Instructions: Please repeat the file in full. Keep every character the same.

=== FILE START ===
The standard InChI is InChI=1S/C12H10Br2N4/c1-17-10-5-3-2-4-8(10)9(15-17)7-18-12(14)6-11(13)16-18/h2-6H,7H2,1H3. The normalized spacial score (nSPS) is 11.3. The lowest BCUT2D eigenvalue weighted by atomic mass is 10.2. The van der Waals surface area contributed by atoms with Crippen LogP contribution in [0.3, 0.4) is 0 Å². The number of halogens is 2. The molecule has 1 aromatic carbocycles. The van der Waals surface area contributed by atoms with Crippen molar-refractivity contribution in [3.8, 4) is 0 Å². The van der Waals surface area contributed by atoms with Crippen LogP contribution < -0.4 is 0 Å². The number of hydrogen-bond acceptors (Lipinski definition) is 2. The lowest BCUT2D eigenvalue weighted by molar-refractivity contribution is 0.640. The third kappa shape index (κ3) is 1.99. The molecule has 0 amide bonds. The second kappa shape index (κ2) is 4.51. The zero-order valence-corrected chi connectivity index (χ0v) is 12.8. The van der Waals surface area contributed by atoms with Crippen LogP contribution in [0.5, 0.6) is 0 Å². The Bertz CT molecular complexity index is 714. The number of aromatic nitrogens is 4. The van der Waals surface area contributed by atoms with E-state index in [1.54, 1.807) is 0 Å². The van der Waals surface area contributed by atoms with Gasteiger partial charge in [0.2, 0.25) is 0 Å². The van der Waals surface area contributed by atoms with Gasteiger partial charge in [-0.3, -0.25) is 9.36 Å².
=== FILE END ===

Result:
The standard InChI is InChI=1S/C12H10Br2N4/c1-17-10-5-3-2-4-8(10)9(15-17)7-18-12(14)6-11(13)16-18/h2-6H,7H2,1H3. The normalized spacial score (nSPS) is 11.3. The lowest BCUT2D eigenvalue weighted by atomic mass is 10.2. The van der Waals surface area contributed by atoms with Crippen LogP contribution in [0.3, 0.4) is 0 Å². The number of halogens is 2. The molecule has 1 aromatic carbocycles. The van der Waals surface area contributed by atoms with Crippen molar-refractivity contribution in [3.8, 4) is 0 Å². The van der Waals surface area contributed by atoms with Crippen LogP contribution < -0.4 is 0 Å². The number of hydrogen-bond acceptors (Lipinski definition) is 2. The lowest BCUT2D eigenvalue weighted by molar-refractivity contribution is 0.640. The third kappa shape index (κ3) is 1.99. The molecule has 0 amide bonds. The second kappa shape index (κ2) is 4.51. The zero-order valence-corrected chi connectivity index (χ0v) is 12.8. The van der Waals surface area contributed by atoms with Crippen LogP contribution in [0.5, 0.6) is 0 Å². The Bertz CT molecular complexity index is 714. The number of aromatic nitrogens is 4. The van der Waals surface area contributed by atoms with E-state index in [1.54, 1.807) is 0 Å². The van der Waals surface area contributed by atoms with Gasteiger partial charge in [0.2, 0.25) is 0 Å². The van der Waals surface area contributed by atoms with Gasteiger partial charge in [-0.3, -0.25) is 9.36 Å².